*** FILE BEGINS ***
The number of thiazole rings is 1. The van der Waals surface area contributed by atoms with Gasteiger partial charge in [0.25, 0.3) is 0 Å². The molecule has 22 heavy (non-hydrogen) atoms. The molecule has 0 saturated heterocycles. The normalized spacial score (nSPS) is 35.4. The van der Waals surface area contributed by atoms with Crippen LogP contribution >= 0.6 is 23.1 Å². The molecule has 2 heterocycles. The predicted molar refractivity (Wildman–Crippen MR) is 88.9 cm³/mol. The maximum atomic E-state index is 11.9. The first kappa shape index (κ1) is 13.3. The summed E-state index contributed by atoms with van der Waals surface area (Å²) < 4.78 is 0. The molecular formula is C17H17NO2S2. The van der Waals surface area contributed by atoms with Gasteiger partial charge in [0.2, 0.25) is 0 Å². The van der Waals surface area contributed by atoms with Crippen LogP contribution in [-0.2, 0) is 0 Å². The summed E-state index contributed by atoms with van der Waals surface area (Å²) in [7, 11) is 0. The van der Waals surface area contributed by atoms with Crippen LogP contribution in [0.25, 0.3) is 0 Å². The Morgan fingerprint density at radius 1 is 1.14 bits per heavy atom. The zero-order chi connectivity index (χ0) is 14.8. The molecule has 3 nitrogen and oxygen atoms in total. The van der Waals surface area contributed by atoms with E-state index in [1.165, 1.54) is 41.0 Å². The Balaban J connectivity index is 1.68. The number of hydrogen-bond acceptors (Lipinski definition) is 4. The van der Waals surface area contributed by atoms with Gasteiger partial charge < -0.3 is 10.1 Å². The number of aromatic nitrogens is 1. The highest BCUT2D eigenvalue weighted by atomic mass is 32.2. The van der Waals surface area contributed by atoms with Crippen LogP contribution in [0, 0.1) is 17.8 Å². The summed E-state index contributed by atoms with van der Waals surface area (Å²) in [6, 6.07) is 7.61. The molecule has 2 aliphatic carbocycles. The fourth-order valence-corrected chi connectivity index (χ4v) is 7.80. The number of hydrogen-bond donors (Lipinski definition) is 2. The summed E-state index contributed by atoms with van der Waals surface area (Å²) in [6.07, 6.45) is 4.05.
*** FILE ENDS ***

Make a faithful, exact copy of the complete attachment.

The number of thiazole rings is 1. The van der Waals surface area contributed by atoms with Gasteiger partial charge in [0.25, 0.3) is 0 Å². The molecule has 22 heavy (non-hydrogen) atoms. The molecule has 0 saturated heterocycles. The normalized spacial score (nSPS) is 35.4. The van der Waals surface area contributed by atoms with Crippen LogP contribution >= 0.6 is 23.1 Å². The molecule has 2 heterocycles. The predicted molar refractivity (Wildman–Crippen MR) is 88.9 cm³/mol. The maximum atomic E-state index is 11.9. The first kappa shape index (κ1) is 13.3. The summed E-state index contributed by atoms with van der Waals surface area (Å²) < 4.78 is 0. The molecular formula is C17H17NO2S2. The van der Waals surface area contributed by atoms with Gasteiger partial charge in [0.2, 0.25) is 0 Å². The van der Waals surface area contributed by atoms with Crippen LogP contribution in [-0.2, 0) is 0 Å². The summed E-state index contributed by atoms with van der Waals surface area (Å²) in [7, 11) is 0. The van der Waals surface area contributed by atoms with Crippen LogP contribution in [0.25, 0.3) is 0 Å². The Morgan fingerprint density at radius 1 is 1.14 bits per heavy atom. The zero-order chi connectivity index (χ0) is 14.8. The molecule has 3 nitrogen and oxygen atoms in total. The van der Waals surface area contributed by atoms with E-state index in [1.165, 1.54) is 41.0 Å². The Balaban J connectivity index is 1.68. The number of hydrogen-bond acceptors (Lipinski definition) is 4. The van der Waals surface area contributed by atoms with Gasteiger partial charge < -0.3 is 10.1 Å². The number of aromatic nitrogens is 1. The highest BCUT2D eigenvalue weighted by atomic mass is 32.2. The van der Waals surface area contributed by atoms with Crippen LogP contribution in [0, 0.1) is 17.8 Å². The summed E-state index contributed by atoms with van der Waals surface area (Å²) in [6, 6.07) is 7.61. The molecule has 2 aliphatic carbocycles. The fourth-order valence-corrected chi connectivity index (χ4v) is 7.80. The number of hydrogen-bond donors (Lipinski definition) is 2. The summed E-state index contributed by atoms with van der Waals surface area (Å²) in [6.07, 6.45) is 4.05.